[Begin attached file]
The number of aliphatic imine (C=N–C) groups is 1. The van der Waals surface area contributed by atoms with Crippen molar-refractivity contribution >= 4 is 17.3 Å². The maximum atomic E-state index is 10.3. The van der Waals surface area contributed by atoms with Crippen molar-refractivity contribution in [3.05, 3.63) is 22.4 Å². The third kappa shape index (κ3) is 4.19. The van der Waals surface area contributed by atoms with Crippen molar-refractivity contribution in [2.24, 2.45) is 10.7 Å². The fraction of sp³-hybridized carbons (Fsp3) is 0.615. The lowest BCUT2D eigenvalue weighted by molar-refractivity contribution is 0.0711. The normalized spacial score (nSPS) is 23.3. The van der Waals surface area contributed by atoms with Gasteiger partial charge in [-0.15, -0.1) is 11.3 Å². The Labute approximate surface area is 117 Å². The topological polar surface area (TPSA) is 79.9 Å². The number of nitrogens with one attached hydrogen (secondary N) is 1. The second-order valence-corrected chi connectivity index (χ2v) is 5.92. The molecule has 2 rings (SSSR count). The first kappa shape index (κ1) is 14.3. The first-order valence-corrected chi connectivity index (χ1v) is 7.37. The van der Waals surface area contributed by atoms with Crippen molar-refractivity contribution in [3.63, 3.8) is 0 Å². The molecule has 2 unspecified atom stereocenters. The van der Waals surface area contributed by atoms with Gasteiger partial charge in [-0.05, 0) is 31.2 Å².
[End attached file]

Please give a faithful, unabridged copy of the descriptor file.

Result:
The number of aliphatic imine (C=N–C) groups is 1. The van der Waals surface area contributed by atoms with Crippen molar-refractivity contribution >= 4 is 17.3 Å². The maximum atomic E-state index is 10.3. The van der Waals surface area contributed by atoms with Crippen molar-refractivity contribution in [3.05, 3.63) is 22.4 Å². The third kappa shape index (κ3) is 4.19. The van der Waals surface area contributed by atoms with Crippen molar-refractivity contribution in [2.24, 2.45) is 10.7 Å². The fraction of sp³-hybridized carbons (Fsp3) is 0.615. The lowest BCUT2D eigenvalue weighted by molar-refractivity contribution is 0.0711. The normalized spacial score (nSPS) is 23.3. The van der Waals surface area contributed by atoms with Gasteiger partial charge in [-0.15, -0.1) is 11.3 Å². The Labute approximate surface area is 117 Å². The topological polar surface area (TPSA) is 79.9 Å². The number of nitrogens with one attached hydrogen (secondary N) is 1. The second-order valence-corrected chi connectivity index (χ2v) is 5.92. The molecule has 2 rings (SSSR count). The first kappa shape index (κ1) is 14.3. The first-order valence-corrected chi connectivity index (χ1v) is 7.37. The van der Waals surface area contributed by atoms with Crippen molar-refractivity contribution in [3.63, 3.8) is 0 Å². The molecule has 2 unspecified atom stereocenters. The van der Waals surface area contributed by atoms with Gasteiger partial charge in [-0.05, 0) is 31.2 Å².